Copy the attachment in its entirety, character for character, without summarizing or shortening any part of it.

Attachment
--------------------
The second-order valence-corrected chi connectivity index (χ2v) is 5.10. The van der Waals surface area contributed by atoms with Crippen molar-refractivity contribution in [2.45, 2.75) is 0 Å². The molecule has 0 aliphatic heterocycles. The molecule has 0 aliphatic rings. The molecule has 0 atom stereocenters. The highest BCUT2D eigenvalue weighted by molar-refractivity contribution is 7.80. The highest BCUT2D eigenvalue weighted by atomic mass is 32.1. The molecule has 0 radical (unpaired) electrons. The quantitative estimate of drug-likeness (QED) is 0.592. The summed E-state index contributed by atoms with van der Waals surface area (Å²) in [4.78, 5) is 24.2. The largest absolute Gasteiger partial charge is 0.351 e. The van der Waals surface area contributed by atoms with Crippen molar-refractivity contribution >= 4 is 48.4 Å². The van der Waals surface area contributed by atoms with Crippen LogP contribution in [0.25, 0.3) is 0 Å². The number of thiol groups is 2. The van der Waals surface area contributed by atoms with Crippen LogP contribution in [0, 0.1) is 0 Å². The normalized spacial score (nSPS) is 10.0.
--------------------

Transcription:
The second-order valence-corrected chi connectivity index (χ2v) is 5.10. The van der Waals surface area contributed by atoms with Crippen molar-refractivity contribution in [2.45, 2.75) is 0 Å². The molecule has 0 aliphatic heterocycles. The molecule has 0 aliphatic rings. The molecule has 0 atom stereocenters. The highest BCUT2D eigenvalue weighted by molar-refractivity contribution is 7.80. The highest BCUT2D eigenvalue weighted by atomic mass is 32.1. The molecule has 0 radical (unpaired) electrons. The quantitative estimate of drug-likeness (QED) is 0.592. The summed E-state index contributed by atoms with van der Waals surface area (Å²) in [4.78, 5) is 24.2. The largest absolute Gasteiger partial charge is 0.351 e. The van der Waals surface area contributed by atoms with Crippen molar-refractivity contribution >= 4 is 48.4 Å². The van der Waals surface area contributed by atoms with Crippen LogP contribution in [0.25, 0.3) is 0 Å². The number of thiol groups is 2. The van der Waals surface area contributed by atoms with Crippen LogP contribution in [0, 0.1) is 0 Å². The normalized spacial score (nSPS) is 10.0.